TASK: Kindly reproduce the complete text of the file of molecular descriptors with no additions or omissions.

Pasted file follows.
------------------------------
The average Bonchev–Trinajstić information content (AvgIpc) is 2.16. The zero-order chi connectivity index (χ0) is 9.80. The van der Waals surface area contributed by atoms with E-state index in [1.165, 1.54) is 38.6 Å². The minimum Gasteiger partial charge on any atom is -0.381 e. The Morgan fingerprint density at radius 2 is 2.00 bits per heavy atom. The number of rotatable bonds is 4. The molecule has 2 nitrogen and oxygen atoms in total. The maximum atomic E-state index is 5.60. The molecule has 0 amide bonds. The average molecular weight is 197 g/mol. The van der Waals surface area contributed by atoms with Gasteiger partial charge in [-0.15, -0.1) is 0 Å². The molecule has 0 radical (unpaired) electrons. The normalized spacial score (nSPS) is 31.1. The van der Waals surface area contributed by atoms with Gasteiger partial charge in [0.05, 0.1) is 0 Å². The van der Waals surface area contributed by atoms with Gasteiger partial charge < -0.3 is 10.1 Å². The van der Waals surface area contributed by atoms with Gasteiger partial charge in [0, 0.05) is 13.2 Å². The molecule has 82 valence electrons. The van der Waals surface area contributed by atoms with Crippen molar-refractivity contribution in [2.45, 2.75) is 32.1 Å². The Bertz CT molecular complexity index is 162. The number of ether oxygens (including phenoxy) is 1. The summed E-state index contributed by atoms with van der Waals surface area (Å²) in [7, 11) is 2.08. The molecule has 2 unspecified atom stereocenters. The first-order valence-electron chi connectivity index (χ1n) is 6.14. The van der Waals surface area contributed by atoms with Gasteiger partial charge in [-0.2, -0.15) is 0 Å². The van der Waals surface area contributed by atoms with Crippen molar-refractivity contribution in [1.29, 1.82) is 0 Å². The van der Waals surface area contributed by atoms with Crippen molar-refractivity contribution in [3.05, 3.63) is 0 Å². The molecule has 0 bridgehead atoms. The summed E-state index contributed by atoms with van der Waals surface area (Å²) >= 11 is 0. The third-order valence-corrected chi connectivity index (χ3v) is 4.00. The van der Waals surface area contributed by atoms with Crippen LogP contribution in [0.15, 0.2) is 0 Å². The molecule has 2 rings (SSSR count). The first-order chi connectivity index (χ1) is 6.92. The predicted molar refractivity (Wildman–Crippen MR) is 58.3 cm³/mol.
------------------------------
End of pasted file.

The average Bonchev–Trinajstić information content (AvgIpc) is 2.16. The zero-order chi connectivity index (χ0) is 9.80. The van der Waals surface area contributed by atoms with E-state index in [1.165, 1.54) is 38.6 Å². The minimum Gasteiger partial charge on any atom is -0.381 e. The Morgan fingerprint density at radius 2 is 2.00 bits per heavy atom. The number of rotatable bonds is 4. The molecule has 2 nitrogen and oxygen atoms in total. The maximum atomic E-state index is 5.60. The molecule has 0 amide bonds. The average molecular weight is 197 g/mol. The van der Waals surface area contributed by atoms with Gasteiger partial charge in [-0.15, -0.1) is 0 Å². The molecule has 0 radical (unpaired) electrons. The normalized spacial score (nSPS) is 31.1. The van der Waals surface area contributed by atoms with Gasteiger partial charge in [0.05, 0.1) is 0 Å². The van der Waals surface area contributed by atoms with Gasteiger partial charge < -0.3 is 10.1 Å². The van der Waals surface area contributed by atoms with Gasteiger partial charge in [0, 0.05) is 13.2 Å². The molecule has 82 valence electrons. The van der Waals surface area contributed by atoms with Crippen molar-refractivity contribution in [2.45, 2.75) is 32.1 Å². The Bertz CT molecular complexity index is 162. The number of ether oxygens (including phenoxy) is 1. The summed E-state index contributed by atoms with van der Waals surface area (Å²) in [7, 11) is 2.08. The molecule has 2 unspecified atom stereocenters. The first-order valence-electron chi connectivity index (χ1n) is 6.14. The van der Waals surface area contributed by atoms with Gasteiger partial charge in [-0.2, -0.15) is 0 Å². The van der Waals surface area contributed by atoms with Crippen molar-refractivity contribution in [1.29, 1.82) is 0 Å². The van der Waals surface area contributed by atoms with Crippen molar-refractivity contribution in [3.05, 3.63) is 0 Å². The molecule has 0 bridgehead atoms. The summed E-state index contributed by atoms with van der Waals surface area (Å²) >= 11 is 0. The third-order valence-corrected chi connectivity index (χ3v) is 4.00. The van der Waals surface area contributed by atoms with Crippen LogP contribution in [0.15, 0.2) is 0 Å². The molecule has 2 rings (SSSR count). The first-order chi connectivity index (χ1) is 6.92. The predicted molar refractivity (Wildman–Crippen MR) is 58.3 cm³/mol.